Here’s the first post in our Clean Eating on a Budget “series”! We are SO EXCITED to bring our money saving tips to you! (P.S. If you still haven’t started our 12 Month Money Challenge you have time to join!) We all know protein can be one of the most expensive components of clean eating. And with so many options to choose from, how do we know which protein source gets us the most “bang for the buck”? Or should I say “pump for the penny”? 😉
When comparing the cost of protein sources, it’s easier to compare meats based on actual cost per pound (beef vs. chicken or turkey vs. bison), but it gets very confusing when you start adding in other options like fish, dairy, eggs, peanut butter and so on. So, what we’ve done is analyzed the cost per 20 grams of protein for individual sources. Why compare the cost per 20 grams, you ask? Well, 20 grams should be an average serving size of protein of an active individual. A chicken breast will have about 20 grams of protein and a cup of Greek yogurt has about 20 grams as well. So, check out the chart below to see how your favorite protein source stacks up.
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There are a few things to consider when looking at this chart…first of all, finding budget-friendly vegan sources isn’t all that hard, but it does come with a nutritional cost. In order to get a decent amount of protein, you have to consume well beyond the recommended serving size and consume additional calories from either fat (additional 15 grams of fat for peanut butter) or carbohydrates. So, while dry red lentils seem to be the most budget-friendly vegan protein, it probably makes more sense to consume the raw shelled hemp seeds due to the balanced amount of fat, carbs (mostly fiber) and, not to mention, it’s a perfect protein. Hemp seeds also provide an excellent source of Omega-3 fatty acids and GLA (gamma linolenic acid). Read more about all the excellent benefits of hemp seeds here.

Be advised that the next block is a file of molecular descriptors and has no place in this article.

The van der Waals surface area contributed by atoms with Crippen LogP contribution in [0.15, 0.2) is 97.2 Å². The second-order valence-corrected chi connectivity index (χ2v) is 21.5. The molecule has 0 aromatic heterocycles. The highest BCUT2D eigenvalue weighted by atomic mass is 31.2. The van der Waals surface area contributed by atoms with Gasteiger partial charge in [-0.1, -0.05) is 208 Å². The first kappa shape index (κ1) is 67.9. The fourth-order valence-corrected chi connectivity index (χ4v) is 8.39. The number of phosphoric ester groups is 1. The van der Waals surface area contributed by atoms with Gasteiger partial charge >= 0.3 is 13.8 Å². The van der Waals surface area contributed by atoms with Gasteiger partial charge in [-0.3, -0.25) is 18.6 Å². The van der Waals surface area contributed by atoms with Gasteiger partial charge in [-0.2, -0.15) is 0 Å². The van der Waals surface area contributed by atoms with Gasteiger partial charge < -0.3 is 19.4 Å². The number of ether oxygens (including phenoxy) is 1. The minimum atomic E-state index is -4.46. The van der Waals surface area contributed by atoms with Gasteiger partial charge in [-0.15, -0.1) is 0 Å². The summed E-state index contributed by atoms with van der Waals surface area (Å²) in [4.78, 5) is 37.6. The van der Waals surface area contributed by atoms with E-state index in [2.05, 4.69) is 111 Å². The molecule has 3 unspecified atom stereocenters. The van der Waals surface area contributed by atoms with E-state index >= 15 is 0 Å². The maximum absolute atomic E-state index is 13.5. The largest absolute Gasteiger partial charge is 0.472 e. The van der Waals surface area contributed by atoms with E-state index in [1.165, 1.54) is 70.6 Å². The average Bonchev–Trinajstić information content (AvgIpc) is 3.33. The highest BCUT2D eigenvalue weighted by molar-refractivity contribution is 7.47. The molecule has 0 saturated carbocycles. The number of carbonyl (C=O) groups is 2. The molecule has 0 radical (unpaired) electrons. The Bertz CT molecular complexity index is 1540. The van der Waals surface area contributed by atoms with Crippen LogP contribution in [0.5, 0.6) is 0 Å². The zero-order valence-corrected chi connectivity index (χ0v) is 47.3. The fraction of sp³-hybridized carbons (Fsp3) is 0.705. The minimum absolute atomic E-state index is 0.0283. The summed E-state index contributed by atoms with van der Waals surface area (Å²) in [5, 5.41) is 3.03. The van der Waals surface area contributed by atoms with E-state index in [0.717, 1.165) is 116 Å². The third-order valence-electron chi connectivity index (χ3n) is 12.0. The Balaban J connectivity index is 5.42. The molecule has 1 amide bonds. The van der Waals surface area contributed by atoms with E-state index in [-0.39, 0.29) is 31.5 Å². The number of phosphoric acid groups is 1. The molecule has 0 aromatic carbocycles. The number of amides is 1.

Our favorite sources of proteins are organic eggs (the whole egg, don’t worry about the cholesterol unless your LDL is already high), liquid egg whites (we use them in protein shakes, oats or cooked with veggies), and canned, wild-caught albacore tuna. Tuna is a great option because it’s somewhat affordable ($1.84 per 20 grams) and it provides a TON of Omega-3s, it’s loaded with selenium and provides a great amount of B vitamins (B3, B6 and B12). One interesting thing to note is that our Costco has the brand tuna we buy (Wild Planet) which costs 50% more on Amazon ($4.60 per can) and at least 100% more at our local grocery stores ($6.00 per can) than it does at our local Costco ($3.00 per can).
All protein sources listed in the chart are of very high quality and are similar to what we would purchase on a regular basis (except salmon). This chart is meant to show the extremes in costs per servings between types of proteins.
We hope this chart helps guide your decision-making when it comes to filling your pantry (or fridge) with budget-friendly protein sources!
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